Venice is a city of 107 spectacular churches, writes Sacred Destinations, but three stand head and shoulders above the rest: the Romano-Gothic church of Saints Giovanni and Paolo (called Zanipolo for short), the great brick basilica of Santa Maria Gloriosa I Frari, and Baldassare Longhena’s basilica di Santa Maria della Salute, “a vast, octagonal building built on a platform made of 100,000 wooden piles.” It was built at the behest of the Venetian Senate, who decreed, in 1630, that if the city was delivered from a devastating plague then a church would be built in the Virgin’s honour. “The site for the new church was a commanding one, at the mouth of the Grand Canal … it is impossible now to picture Venice without the high dome of the Salute, as every great painter of the city from Canaletto to Turner has depicted it,” says Christopher Howse at The Telegraph.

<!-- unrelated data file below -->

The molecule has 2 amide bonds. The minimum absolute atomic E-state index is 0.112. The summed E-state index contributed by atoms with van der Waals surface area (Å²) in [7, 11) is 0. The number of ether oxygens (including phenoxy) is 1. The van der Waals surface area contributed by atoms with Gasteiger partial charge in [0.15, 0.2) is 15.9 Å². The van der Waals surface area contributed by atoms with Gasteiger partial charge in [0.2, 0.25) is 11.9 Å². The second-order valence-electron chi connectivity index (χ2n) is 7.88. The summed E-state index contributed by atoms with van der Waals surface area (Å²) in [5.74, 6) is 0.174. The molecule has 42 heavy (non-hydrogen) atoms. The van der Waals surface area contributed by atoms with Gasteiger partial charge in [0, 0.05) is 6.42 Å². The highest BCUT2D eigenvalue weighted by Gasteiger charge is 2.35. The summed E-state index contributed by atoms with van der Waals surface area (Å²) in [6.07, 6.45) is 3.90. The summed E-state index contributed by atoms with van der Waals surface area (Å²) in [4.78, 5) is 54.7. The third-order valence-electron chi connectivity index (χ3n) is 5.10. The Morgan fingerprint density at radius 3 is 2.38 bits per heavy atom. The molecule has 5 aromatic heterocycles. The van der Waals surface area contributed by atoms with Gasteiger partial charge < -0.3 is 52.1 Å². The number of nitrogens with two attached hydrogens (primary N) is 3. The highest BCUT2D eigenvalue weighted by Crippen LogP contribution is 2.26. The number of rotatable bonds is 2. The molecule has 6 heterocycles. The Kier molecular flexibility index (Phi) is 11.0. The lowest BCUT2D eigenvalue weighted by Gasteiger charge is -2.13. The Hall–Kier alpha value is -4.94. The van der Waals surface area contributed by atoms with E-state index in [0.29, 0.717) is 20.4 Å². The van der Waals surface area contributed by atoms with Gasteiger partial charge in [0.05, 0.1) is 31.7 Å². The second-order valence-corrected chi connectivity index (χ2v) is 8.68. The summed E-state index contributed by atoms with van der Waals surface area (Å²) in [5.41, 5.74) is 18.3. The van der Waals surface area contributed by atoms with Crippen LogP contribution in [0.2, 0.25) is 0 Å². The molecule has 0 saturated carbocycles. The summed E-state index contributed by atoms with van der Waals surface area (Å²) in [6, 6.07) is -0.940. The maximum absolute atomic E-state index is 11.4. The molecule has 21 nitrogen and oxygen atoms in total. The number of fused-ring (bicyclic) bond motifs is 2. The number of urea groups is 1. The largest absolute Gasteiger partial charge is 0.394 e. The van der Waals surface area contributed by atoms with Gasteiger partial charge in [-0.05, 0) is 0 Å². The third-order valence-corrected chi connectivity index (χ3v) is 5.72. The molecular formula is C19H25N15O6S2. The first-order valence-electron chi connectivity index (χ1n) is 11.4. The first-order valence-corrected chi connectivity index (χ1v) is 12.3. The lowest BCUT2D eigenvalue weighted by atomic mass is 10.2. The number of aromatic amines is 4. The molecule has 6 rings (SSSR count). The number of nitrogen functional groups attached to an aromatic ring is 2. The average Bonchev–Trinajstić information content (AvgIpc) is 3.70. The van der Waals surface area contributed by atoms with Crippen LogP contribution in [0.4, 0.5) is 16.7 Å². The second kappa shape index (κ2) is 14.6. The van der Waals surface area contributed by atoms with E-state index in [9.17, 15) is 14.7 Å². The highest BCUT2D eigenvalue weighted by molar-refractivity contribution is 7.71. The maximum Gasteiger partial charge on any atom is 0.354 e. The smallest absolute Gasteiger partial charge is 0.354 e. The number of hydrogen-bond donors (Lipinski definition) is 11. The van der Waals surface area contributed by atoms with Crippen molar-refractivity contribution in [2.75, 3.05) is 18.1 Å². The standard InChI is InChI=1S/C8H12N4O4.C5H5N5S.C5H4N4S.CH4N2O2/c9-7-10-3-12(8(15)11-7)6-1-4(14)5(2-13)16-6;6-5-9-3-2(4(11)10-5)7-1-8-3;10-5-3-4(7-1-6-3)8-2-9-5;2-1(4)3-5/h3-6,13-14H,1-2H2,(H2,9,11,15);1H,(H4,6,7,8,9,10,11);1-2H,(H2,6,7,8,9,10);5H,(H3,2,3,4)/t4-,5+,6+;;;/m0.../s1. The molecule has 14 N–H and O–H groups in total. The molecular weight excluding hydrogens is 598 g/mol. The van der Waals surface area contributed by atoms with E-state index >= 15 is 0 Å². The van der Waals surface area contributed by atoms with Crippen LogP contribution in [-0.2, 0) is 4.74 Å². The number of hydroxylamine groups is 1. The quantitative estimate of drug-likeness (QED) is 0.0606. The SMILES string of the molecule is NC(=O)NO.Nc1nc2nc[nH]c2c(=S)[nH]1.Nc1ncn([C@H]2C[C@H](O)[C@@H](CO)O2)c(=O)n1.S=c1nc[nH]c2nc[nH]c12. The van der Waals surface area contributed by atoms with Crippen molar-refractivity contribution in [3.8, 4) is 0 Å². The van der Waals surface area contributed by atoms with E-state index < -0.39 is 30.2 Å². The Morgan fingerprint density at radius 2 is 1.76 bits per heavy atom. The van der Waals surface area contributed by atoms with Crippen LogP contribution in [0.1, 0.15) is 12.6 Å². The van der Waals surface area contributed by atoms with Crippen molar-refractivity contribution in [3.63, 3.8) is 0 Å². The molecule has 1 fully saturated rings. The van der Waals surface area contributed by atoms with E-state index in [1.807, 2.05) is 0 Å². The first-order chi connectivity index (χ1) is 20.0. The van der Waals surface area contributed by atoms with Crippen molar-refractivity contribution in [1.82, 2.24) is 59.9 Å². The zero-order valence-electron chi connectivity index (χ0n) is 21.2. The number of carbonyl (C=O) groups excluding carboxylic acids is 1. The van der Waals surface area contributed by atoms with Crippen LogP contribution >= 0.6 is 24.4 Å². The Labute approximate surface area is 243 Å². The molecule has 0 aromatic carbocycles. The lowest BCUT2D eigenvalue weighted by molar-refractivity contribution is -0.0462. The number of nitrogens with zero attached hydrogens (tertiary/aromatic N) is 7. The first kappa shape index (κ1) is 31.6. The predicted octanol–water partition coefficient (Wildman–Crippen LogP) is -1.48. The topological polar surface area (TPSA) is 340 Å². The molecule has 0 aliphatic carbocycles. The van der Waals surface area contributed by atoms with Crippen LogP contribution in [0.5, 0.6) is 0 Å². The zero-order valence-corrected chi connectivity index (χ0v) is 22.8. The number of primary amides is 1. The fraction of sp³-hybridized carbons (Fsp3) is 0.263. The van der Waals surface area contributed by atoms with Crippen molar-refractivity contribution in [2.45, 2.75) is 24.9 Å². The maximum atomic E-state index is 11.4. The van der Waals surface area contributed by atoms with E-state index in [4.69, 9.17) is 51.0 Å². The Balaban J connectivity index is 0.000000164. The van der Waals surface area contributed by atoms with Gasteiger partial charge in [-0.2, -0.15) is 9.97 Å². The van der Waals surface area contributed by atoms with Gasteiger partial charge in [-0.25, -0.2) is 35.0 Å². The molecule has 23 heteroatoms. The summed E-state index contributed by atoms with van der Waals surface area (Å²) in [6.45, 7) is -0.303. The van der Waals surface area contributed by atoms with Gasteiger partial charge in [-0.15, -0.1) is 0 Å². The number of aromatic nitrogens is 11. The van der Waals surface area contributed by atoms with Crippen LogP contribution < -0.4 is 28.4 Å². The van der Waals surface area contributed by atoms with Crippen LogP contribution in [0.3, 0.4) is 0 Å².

While I Frari’s assets include Canova’s pyramid mausoleum, Bellini’s achingly sweet Madonna with Child and Longhena’s creepy Doge Pesaro funereal monument, making it “one of the city’s most significant artistic storehouses,” according to Time Out. Brightest of all is Titian’s altarpiece, Madonna of the Assumption, “which still hangs where it has hung for almost 500 years,” says Michael Glover at The Independent.
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